Wednesday, December 26, 2007

When 70 years after the death of the creator isn't enough ...

Egypt has decided to essentially copyright its antiquities, according to this article from the BBC. How they're going to enforce this, and why other countries should pay any attention, I'm not quite sure ...

The Robert J. Sawyer Web Site


At December 26, 2007 9:59 PM , Blogger Dwight Williams said...

This is the kind of thing that will rightly leave the likes of Cory Doctorow, Michael Geist and Russell McOrmond rolling on the floor laughing for weeks on end. They'll need to be fed and watered by IV, because of the length and depth of their laughing fits.

And I may join them over this.

At December 27, 2007 12:08 AM , Blogger redlion said...

I suppose at this point in time most of Egypt is descended from Imhotep, so that solves who gets the royalties.

At December 27, 2007 8:42 AM , Anonymous Don Quijote said...

They are learning from the best.

Disney, The Copyright Term Extension Act, And eldred V. Ashcroft

Back in 1998, representatives of the Walt Disney Company came to Washington looking for help. Disney's copyright on Mickey Mouse, who made his screen debut in the 1928 cartoon short "Steamboat Willie," was due to expire in 2003, and Disney's rights to Pluto, Goofy and Donald Duck were to expire a few years later.

Rather than allow Mickey and friends to enter the public domain, Disney and its friends - a group of Hollywood studios, music labels, and PACs representing content owners - told Congress that they wanted an extension bill passed.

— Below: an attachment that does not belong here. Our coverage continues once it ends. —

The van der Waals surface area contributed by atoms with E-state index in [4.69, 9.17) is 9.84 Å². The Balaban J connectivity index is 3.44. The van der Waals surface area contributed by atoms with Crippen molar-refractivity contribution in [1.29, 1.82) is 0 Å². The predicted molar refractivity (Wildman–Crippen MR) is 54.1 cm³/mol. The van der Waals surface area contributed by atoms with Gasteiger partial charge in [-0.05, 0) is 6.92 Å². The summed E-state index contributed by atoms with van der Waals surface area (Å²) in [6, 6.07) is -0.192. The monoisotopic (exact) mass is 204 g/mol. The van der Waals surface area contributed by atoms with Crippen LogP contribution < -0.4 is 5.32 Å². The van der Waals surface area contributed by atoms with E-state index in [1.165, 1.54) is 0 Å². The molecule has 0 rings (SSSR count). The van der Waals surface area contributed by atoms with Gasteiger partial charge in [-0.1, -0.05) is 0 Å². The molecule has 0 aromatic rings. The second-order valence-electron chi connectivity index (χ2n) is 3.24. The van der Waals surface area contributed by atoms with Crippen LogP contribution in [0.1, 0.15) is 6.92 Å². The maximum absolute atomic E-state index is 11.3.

Prompted perhaps by the Disney group's lavish donations of campaign cash - more than $6.3 million in 1997-98, according to the nonprofit Center for Responsive Politics - Congress passed and President Clinton signed the Sonny Bono Copyright Term Extension Act.

The CTEA extended the term of protection by 20 years for works copyrighted after January 1, 1923. Works copyrighted by individuals since 1978 got "life plus 70" rather than the existing "life plus 50". Works made by or for corporations (referred to as "works made for hire") got 95 years. Works copyrighted before 1978 were shielded for 95 years, regardless of how they were produced.

Why should Disney have all the fun?

At this point, I am assuming that when the new copyright terms run out in about a century or so, a new congress will extend them.

Disney -> Copyrights in Perpetuity.

At December 27, 2007 5:35 PM , Blogger Kirstin said...

Well, shouldn't the product of those workers go to support their children, and their children's children, and their children's children's children, and so on in perpetuity?

Eventually we'll have a whole new leisure class made up entirely of those whose ancient ancestors produced some piece of intellectual "property." Because, unlike real property, which will some day whither and crumble to dust (even the pyramids), intellectual property doesn't have to have an expiry date. All we need is an army of lawyers to copyright every permutation possible, and we're set.


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